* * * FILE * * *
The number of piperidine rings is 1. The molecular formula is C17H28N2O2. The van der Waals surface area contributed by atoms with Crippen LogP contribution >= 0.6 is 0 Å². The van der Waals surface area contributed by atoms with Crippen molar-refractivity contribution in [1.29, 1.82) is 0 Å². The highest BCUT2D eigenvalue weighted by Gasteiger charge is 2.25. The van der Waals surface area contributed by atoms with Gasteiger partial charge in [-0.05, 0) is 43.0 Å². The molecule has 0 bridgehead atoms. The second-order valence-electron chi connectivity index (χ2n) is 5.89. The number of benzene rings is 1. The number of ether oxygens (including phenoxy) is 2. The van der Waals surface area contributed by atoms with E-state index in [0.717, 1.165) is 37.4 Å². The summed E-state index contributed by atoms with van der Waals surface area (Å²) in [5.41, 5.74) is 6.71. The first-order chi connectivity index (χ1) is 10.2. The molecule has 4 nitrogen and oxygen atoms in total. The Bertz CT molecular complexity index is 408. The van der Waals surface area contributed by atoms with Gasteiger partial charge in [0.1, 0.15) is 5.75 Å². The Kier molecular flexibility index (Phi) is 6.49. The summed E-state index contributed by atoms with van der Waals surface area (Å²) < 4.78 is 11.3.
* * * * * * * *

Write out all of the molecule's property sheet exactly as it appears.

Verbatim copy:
The number of piperidine rings is 1. The molecular formula is C17H28N2O2. The van der Waals surface area contributed by atoms with Crippen LogP contribution >= 0.6 is 0 Å². The van der Waals surface area contributed by atoms with Crippen molar-refractivity contribution in [1.29, 1.82) is 0 Å². The highest BCUT2D eigenvalue weighted by Gasteiger charge is 2.25. The van der Waals surface area contributed by atoms with Gasteiger partial charge in [-0.05, 0) is 43.0 Å². The molecule has 0 bridgehead atoms. The second-order valence-electron chi connectivity index (χ2n) is 5.89. The number of benzene rings is 1. The number of ether oxygens (including phenoxy) is 2. The van der Waals surface area contributed by atoms with E-state index in [0.717, 1.165) is 37.4 Å². The summed E-state index contributed by atoms with van der Waals surface area (Å²) in [5.41, 5.74) is 6.71. The first-order chi connectivity index (χ1) is 10.2. The molecule has 4 nitrogen and oxygen atoms in total. The Bertz CT molecular complexity index is 408. The van der Waals surface area contributed by atoms with Gasteiger partial charge in [0.1, 0.15) is 5.75 Å². The Kier molecular flexibility index (Phi) is 6.49. The summed E-state index contributed by atoms with van der Waals surface area (Å²) < 4.78 is 11.3.